We Know You Might be skeptical of an operation that combines a vegetarian restaurant with a yoga studio. It sounds like one of those old hippie joints where idealism came first and business reality second — until the cash flow dried up.
Well, there's plenty of idealism on display at 11-month-old Ubuntu in Napa, CA. The word itself is Zulu for “humanity toward others,” and there's nonstop adherence to the creeds of community building, sustainability, biodynamic farming, eco-this, green-that and more. It's a strange brew, but it has produced a business that brings in money all day.
No matter what you might think about the Ubuntu concept, you've got to be envious of the customer traffic it generates. Not only does the dining room fill up fast at lunch and dinner, thanks to foodie pilgrims who've read the critical praise that's been heaped upon this restaurant's all-vegetarian fare. The yoga classes held in Ubuntu's upstairs studio — 40 per week, plus specialty workshops on the weekends — provide a dawn-to-dusk stream of customers predisposed to eat and drink after their yoga sessions are finished.
Hard to believe owner Sandy Lawrence thought it up on a whim.
She got that whim while walking down Main Street in Napa following an evening that included an at-home yoga workshop with friends and an unsatisfying search for a post-workshop vegetarian meal in Napa. “We passed this vacant building with a ‘For Lease’ sign and started saying, ‘Wouldn't it be wonderful to have a yoga space and a place for people to gather?”
Sounds naïve, no? Lawrence is anything but. She came to Napa after selling her Miami-based business, International Investment Conferences, to a private equity firm. She cleared enough on the sale to buy a 90-acre property in Napa Valley complete with its own winery, Lion's Run. In her previous life, she ran events for sophisticated clients all around the world. Now she's putting those skills to work at Ubuntu, making sure both its food and yoga instruction adhere to world-class standards, too.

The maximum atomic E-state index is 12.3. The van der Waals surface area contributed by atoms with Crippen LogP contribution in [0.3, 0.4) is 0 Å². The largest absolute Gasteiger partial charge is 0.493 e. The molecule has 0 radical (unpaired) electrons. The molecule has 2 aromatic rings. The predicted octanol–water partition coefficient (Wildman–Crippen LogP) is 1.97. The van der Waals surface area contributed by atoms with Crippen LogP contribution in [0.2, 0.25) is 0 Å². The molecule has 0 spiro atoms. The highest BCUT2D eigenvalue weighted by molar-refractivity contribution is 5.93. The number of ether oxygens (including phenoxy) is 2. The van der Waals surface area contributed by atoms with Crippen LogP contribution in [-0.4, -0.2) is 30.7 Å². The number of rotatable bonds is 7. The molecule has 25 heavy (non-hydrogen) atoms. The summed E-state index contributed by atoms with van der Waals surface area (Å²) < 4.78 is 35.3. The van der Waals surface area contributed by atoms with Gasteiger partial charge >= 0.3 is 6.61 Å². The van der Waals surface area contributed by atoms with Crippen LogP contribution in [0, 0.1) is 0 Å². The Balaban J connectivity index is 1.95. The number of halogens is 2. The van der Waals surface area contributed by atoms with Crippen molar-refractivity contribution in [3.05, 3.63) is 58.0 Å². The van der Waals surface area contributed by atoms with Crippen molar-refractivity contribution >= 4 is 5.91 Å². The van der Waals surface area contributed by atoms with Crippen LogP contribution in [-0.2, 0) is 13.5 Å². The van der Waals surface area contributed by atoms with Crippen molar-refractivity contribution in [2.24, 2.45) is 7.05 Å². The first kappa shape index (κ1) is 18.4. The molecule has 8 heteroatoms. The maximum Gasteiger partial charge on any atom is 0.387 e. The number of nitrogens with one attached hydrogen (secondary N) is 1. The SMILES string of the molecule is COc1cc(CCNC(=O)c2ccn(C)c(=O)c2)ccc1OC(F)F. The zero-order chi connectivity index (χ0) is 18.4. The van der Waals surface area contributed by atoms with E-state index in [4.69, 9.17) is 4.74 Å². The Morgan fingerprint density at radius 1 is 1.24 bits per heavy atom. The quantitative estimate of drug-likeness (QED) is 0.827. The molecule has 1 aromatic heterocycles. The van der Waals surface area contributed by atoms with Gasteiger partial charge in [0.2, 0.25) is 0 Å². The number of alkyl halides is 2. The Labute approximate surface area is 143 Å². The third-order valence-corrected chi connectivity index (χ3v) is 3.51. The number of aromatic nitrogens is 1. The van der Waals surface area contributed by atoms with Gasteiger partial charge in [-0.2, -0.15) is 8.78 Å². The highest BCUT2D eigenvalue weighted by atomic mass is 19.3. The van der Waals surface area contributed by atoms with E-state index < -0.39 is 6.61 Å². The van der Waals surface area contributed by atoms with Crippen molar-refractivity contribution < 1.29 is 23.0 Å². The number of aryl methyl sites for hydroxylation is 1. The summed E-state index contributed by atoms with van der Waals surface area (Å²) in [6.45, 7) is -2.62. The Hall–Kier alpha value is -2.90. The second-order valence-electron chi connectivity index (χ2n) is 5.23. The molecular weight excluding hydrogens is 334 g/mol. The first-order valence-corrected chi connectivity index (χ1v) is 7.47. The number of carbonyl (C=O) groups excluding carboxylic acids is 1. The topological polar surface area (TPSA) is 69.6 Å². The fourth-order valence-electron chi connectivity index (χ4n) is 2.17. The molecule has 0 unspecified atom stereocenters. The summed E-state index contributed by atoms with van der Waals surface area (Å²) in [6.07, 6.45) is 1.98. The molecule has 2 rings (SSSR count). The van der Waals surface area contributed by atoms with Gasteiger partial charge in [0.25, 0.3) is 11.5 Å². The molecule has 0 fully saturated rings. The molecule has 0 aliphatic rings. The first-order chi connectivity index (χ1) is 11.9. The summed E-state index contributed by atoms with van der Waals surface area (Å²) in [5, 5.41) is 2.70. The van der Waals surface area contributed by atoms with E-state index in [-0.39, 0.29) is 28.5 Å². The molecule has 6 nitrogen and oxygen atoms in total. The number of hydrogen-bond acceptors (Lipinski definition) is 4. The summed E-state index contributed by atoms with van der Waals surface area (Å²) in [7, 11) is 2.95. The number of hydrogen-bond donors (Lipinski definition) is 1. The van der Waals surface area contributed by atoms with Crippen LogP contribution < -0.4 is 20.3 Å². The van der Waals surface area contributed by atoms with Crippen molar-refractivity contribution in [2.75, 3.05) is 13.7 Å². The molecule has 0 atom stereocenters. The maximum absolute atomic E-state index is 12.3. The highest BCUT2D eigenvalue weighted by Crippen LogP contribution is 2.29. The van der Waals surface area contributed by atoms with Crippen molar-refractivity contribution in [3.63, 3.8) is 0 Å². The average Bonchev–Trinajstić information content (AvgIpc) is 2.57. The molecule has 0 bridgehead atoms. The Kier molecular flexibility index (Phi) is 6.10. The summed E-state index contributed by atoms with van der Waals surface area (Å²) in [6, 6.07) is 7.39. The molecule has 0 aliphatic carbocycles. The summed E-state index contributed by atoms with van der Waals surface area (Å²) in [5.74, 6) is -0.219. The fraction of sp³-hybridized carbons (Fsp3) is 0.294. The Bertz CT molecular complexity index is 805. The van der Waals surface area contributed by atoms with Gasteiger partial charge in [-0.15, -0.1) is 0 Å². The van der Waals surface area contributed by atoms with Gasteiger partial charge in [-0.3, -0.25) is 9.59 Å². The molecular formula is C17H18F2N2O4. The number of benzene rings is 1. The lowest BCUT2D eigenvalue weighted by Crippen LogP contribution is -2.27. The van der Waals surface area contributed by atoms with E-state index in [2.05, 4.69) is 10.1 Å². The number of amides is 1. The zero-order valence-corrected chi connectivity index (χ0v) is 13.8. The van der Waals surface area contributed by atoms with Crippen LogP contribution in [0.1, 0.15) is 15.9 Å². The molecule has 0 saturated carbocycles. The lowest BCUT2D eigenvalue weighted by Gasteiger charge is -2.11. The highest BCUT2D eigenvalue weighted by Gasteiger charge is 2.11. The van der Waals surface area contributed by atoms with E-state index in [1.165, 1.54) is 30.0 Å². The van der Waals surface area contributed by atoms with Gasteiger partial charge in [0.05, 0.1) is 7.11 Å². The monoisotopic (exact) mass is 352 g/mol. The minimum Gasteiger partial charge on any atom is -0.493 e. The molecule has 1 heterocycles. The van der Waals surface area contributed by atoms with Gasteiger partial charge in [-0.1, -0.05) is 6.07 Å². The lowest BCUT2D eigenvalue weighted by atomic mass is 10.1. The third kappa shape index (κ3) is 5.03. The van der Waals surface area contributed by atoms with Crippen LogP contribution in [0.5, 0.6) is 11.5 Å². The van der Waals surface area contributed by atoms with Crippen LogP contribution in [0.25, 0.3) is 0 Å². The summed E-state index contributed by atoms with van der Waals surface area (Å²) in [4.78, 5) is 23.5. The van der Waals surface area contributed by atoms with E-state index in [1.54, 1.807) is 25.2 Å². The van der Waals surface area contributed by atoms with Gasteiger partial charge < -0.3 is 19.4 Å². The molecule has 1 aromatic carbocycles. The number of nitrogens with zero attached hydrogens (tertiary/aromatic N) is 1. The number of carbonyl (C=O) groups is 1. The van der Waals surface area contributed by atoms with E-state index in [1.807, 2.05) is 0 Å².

Lawrence sure knows how to hire. For the post of executive chef, Lawrence lured 31-year-old Jeremy Fox away from Michelin-starred Manresa in nearby Los Gatos, CA, where he had been chef de cuisine. Even better, Fox's wife, Deanie Hickox Fox, who was pastry chef at Manresa, signed on at Ubuntu, too.
Also on the team: Jeff Dawson, who curated the gardens at Napa's Copia culinary center. He oversees the biodynamic gardens on Lawrence's property that supply organic produce to Ubuntu.
So how's the food? Fox cooks a strictly vegetarian menu, a challenge when your job is to provide taste thrills to the general dining public. Here's what two of the country's most demanding critics have to say about how well he handles this test.
“Everything Fox produces has perfect pitch,” wrote Michael Bauer in the San Francisco Chronicle, who awarded three stars to the then-three-month-old restaurant. “Most dishes are less than $15 and involve skill rarely found at restaurants that charge twice the price.” He names two of them: The French Laundry and Chez Panisse.
New York Times critic Frank Bruni embarked on a national search early this year to find the country's most exciting new restaurants. Ubuntu ranked No. 2. “Ubuntu is where virtue meets naughty sensuality,” he wrote. “It's the Angelina Jolie of restaurants.” Instead of finding what Bruni dubs “Kumbaya cuisine,” he discovered “inspired, exhilarating cooking of a caliber I couldn't have imagined.”
The buzz around Ubuntu just keeps building. Most recently, Fox, who is not a vegetarian and doesn't do yoga, was named a Food & Wine Best New Chef for 2008.
Lawrence, a yoga enthusiast for the past 15 years, brought the same level of attention to the yoga side of Ubuntu as she did to the restaurant.
Her studio employs 20 instructors who among them teach 40 classes per week, spanning 15 separate yoga disciplines. Want Kundalini or Kripalu? They've got you covered. The weekday regimen is six or seven classes per day. The per-class cost: $18. Weekend offerings are shortened to leave room for special workshops taught by the kind of celebrity instructors who appear on the cover of yoga magazines. July offers a two-day divine purification program led by Sri Dharma Mitta.
Ubuntu is doing so well that Lawrence, who came to Napa to slow down from her previous high-pressure lifestyle, is finding that the life of a restaurateur, even a highly successful one, has its own stresses.
“Owning a restaurant, I wasn't thinking that I was taking on a job,” she tells the San Francisco Chronicle. “I thought I'd stop in once in a while for a meal.” Instead, she's putting in 16-hour days. “Yoga helps,” Lawrence says.
Is there a lesson here for everyone else? Try this formula: Have an original concept that includes an allied business that brings in plenty of traffic, hire top-notch talent, source the best possible ingredients and keep prices moderate. It gives you a couple of ways to succeed — just the ticket in the current economic climate.